Select Page

The fruitlessness of trying to live without Jesus

by | Jan 31, 2022

The formerly majestic orange tree in The Soulful Catholic’s backyard provided a powerful metaphor for the current malaise in America.

From a distance, the little tree looked healthy, boasting an abundance of dark green leaves. Upon closer inspection however, the branches were covered with sharp thorns and there wasn’t a single orange to be had, even though our other citrus trees were covered with tasty fruit ripe for picking.

This sad state of affairs began two years ago when a disease attacked our orange producer and slowly drained the life out of it. That spring, a few “sucker” branches began shooting out of the base of the once-magnificent tree. The next thing we knew, they’d taken over the entire shrub.

One gardening website calls these sucker branches “little devils” for their propensity to suck the life and nutrients out of citrus trees.

The rise of secularism in America poses a similar threat to our nation’s well-being.

Jesus tells us very plainly, “I am the vine, you are the branches. Whoever remains in Me and I in him will bear much fruit, because without Me, you can do nothing (John 15:5).”

The growing number of Americans who have abandoned the Christian faith should alarm us, but instead, we’ve been lulled into a false sense of security. Why meditate on Scripture when you practice mindfulness? Why turn to the Lord Jesus in prayer to deal with anxiety when you can go to the corner store and purchase recreational marijuana? Why seek the sacraments when you can practice yoga?

Although built on the solid foundation of Western civilization and the Judeo-Christian ethic, so many elements of our culture today seem to have been hijacked by secular compatriots who have fallen for the same host of lies that trapped Adam and Eve. Thinking themselves the makers of truth, our misguided fellow citizens have abandoned the collective morality that once undergirded our system of laws and government. Believing they know better than God, they’ve attempted to redefine what it means to be human.

That we are made in the image and likeness of God, created to know, love and serve Him, has been replaced with a new ethos, one devoid of Christ.

God, in His infinite love for us, respects our free will and allows us to continue to skip along our merry way, ignoring His warning that without Him, we can do nothing. He will never force Himself on us but continues to invite us to turn to Him.

Next week, my husband will wield an ax and cut down the sad little tree in our backyard. He’ll bundle up the branches and toss them in the trash bin where they’ll eventually be taken to a landfill to decompose and return to the earth.

And I wonder: How much longer will God’s justice be held back from judgement against a country that celebrates the seven deadly sins and turns its back on the One who has blessed this land so immensely, the One who died to set us free?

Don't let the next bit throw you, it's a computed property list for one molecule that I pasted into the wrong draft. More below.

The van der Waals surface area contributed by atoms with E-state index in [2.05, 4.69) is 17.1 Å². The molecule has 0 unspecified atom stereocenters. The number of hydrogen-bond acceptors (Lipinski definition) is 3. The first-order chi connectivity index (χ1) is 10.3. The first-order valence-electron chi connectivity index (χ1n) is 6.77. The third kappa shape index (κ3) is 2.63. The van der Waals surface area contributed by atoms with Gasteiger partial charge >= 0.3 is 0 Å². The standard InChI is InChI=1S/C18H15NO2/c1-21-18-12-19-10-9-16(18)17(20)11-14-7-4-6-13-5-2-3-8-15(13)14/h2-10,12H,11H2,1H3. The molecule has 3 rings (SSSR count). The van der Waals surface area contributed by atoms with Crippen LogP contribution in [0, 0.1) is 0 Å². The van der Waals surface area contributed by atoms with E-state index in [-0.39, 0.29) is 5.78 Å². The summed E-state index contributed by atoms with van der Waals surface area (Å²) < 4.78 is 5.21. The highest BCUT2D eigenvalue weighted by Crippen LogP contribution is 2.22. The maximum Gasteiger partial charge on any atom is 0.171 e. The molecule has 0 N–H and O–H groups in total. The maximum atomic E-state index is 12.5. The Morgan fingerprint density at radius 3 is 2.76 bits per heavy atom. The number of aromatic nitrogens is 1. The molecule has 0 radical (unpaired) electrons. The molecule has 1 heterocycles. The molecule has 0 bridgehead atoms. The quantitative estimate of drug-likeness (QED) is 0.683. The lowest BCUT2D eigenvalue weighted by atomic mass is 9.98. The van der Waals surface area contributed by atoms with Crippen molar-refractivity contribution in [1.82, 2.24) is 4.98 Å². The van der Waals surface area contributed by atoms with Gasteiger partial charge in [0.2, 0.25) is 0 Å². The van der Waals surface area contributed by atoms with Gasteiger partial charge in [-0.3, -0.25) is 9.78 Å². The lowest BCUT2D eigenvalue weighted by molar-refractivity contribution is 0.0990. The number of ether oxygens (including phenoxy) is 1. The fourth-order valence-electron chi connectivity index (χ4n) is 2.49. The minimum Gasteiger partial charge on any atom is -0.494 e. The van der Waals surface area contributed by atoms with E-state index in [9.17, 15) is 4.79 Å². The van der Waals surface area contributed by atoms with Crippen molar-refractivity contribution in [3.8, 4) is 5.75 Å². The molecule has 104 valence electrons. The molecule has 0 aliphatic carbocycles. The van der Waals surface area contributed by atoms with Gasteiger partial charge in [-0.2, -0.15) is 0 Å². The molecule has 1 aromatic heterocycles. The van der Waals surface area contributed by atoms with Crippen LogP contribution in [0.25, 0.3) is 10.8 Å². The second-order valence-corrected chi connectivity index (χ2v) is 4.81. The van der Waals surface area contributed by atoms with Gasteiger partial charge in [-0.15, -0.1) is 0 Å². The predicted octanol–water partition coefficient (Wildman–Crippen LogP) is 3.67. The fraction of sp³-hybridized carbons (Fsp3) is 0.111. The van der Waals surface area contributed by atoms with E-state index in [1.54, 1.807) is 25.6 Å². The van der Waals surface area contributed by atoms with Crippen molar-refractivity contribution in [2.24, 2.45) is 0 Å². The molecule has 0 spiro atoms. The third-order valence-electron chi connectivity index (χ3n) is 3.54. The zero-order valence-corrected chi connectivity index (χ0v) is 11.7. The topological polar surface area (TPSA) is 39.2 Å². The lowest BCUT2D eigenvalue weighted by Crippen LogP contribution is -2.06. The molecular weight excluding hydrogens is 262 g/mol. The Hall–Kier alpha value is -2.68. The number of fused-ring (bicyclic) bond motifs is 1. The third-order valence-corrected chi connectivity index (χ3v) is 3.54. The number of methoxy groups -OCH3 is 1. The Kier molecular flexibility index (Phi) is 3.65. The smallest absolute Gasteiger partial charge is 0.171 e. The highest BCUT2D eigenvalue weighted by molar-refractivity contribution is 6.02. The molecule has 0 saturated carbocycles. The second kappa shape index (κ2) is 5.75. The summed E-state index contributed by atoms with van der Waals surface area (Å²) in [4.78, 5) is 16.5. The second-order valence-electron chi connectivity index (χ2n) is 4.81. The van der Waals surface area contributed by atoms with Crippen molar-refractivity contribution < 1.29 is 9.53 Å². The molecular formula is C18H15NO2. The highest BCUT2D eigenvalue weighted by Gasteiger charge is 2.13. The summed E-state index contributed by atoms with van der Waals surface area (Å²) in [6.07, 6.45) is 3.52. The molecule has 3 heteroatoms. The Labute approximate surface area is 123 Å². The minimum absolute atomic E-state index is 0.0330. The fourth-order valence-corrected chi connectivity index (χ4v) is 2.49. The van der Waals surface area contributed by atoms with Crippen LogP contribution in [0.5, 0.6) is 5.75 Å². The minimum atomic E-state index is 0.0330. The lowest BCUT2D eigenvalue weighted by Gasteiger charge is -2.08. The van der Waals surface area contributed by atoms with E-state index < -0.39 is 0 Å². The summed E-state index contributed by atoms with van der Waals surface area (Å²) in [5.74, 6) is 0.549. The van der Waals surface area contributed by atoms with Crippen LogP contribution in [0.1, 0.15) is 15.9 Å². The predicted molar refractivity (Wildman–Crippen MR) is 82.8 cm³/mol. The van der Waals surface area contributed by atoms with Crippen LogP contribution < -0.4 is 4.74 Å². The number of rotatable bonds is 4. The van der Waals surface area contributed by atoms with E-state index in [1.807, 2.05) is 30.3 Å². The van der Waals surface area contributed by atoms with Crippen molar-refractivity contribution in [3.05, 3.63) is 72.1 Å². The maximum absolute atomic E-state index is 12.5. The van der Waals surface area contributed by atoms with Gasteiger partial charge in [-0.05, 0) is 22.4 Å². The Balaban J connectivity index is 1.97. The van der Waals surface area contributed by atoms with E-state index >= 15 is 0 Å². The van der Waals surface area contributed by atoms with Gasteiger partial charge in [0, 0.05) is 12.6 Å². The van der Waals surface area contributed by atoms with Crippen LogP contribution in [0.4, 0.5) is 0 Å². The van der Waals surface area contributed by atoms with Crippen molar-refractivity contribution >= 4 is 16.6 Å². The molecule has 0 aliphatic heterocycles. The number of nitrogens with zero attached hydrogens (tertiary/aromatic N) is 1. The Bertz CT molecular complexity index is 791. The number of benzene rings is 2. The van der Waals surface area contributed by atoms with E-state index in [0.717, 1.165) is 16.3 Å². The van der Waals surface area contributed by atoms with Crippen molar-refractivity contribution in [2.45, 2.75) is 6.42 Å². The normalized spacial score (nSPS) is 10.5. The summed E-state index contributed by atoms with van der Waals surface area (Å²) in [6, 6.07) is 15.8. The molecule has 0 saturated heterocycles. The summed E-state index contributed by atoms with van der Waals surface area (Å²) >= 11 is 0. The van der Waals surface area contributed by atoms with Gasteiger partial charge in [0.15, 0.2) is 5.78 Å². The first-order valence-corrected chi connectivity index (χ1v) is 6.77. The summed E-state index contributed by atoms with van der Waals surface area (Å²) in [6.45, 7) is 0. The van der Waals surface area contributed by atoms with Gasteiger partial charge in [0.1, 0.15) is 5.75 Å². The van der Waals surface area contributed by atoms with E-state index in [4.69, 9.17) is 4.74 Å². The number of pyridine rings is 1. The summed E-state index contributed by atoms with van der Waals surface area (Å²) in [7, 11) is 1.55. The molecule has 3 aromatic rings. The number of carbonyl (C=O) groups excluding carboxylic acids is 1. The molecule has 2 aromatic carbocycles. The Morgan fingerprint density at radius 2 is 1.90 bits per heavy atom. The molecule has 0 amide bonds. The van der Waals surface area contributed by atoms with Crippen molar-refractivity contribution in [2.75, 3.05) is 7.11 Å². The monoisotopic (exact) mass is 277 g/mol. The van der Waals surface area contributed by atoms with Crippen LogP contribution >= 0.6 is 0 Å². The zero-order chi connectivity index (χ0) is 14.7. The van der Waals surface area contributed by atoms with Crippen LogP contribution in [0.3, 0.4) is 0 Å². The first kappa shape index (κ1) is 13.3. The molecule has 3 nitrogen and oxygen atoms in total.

Let us rededicate ourselves to sharing the Good News that Jesus transforms lives, allowing us to live in true freedom. Jesus conquers sin, death, depression and anxiety. His love heals broken hearts and mends wounded souls. He vanquishes addiction and gives meaning and purpose when life seems meaningless. He forgives our sins when we repent. Jesus is the solution to every problem, every thorny predicament, every so-called lost cause, and we in our stubborn pride continue to look elsewhere. It’s almost as though there’s a mantra out there of “Anything but Jesus. Anything but Christianity.”

Everybody claims to want solutions, but few are willing to turn to the Lord who IS the solution.

He is the Vine and we are the branches. Without Him, we are lost and can do nothing.

Recent Blog Posts

Christmas means joy — the real kind that satisfies

Christmas means joy — the real kind that satisfies

The tree, the lights, the presents, the festive mood that permeates our community — all these things can be the cause of much happiness and many smiles.
But they are not the source of our joy.
Think about it: The whole world seems caught up in celebration, but what exactly is being celebrated?

Welcome to our Church this Christmas and always

Welcome to our Church this Christmas and always

Our waiting and yearning are almost at an end. Christmas, that glorious season when we celebrate the moment God stepped into time and took on flesh to save us, is nearly here.
At most parishes, that means packed churches on Christmas Eve and the usual grumbling about “Christmas and Easter Catholics” hogging all the good seats.
Resentment certainly has a way of stealing joy, doesn’t it?

It’s almost Election Day: Gentle dialogue in an era of heated debates, fiery conversations

It’s almost Election Day: Gentle dialogue in an era of heated debates, fiery conversations

“Just a few more days and it will all be over,” The Soulful Catholic told herself earlier this week. No, not life in general — the election! And heaven knows rational adults will heave a sigh of relief when the 24/7 political commercials and stacks of campaign materials clogging mailboxes have come to a halt.

It’s not that debate isn’t welcome or important; it’s that politics has become blood sport these days.
Now would be an excellent time for us to take a collective deep breath and evaluate how we listen and how we speak to those with whom we disagree.

Pin It on Pinterest

Share This